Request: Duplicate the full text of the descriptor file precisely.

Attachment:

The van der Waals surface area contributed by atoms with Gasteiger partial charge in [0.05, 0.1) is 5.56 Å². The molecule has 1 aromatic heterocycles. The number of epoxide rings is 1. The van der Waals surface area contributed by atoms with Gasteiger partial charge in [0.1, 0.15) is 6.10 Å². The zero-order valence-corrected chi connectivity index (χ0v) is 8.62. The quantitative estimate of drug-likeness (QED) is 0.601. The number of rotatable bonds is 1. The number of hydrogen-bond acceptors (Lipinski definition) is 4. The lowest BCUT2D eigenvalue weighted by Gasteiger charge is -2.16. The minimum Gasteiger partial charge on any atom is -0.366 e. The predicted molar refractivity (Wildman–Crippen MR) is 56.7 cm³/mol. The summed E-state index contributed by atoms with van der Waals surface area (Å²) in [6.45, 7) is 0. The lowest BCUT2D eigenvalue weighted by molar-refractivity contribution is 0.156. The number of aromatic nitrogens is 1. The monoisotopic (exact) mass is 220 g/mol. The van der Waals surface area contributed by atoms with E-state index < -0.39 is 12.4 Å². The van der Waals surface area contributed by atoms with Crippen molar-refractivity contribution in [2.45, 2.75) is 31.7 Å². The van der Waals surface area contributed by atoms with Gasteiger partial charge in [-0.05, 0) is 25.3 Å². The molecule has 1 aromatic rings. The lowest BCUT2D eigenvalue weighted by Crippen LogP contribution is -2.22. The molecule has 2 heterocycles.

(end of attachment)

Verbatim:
The van der Waals surface area contributed by atoms with Gasteiger partial charge in [0.05, 0.1) is 5.56 Å². The molecule has 1 aromatic heterocycles. The number of epoxide rings is 1. The van der Waals surface area contributed by atoms with Gasteiger partial charge in [0.1, 0.15) is 6.10 Å². The zero-order valence-corrected chi connectivity index (χ0v) is 8.62. The quantitative estimate of drug-likeness (QED) is 0.601. The number of rotatable bonds is 1. The number of hydrogen-bond acceptors (Lipinski definition) is 4. The lowest BCUT2D eigenvalue weighted by Gasteiger charge is -2.16. The minimum Gasteiger partial charge on any atom is -0.366 e. The predicted molar refractivity (Wildman–Crippen MR) is 56.7 cm³/mol. The summed E-state index contributed by atoms with van der Waals surface area (Å²) in [6.45, 7) is 0. The lowest BCUT2D eigenvalue weighted by molar-refractivity contribution is 0.156. The number of aromatic nitrogens is 1. The monoisotopic (exact) mass is 220 g/mol. The van der Waals surface area contributed by atoms with E-state index < -0.39 is 12.4 Å². The van der Waals surface area contributed by atoms with Crippen molar-refractivity contribution in [2.45, 2.75) is 31.7 Å². The van der Waals surface area contributed by atoms with Gasteiger partial charge in [-0.05, 0) is 25.3 Å². The molecule has 1 aromatic rings. The lowest BCUT2D eigenvalue weighted by Crippen LogP contribution is -2.22. The molecule has 2 heterocycles.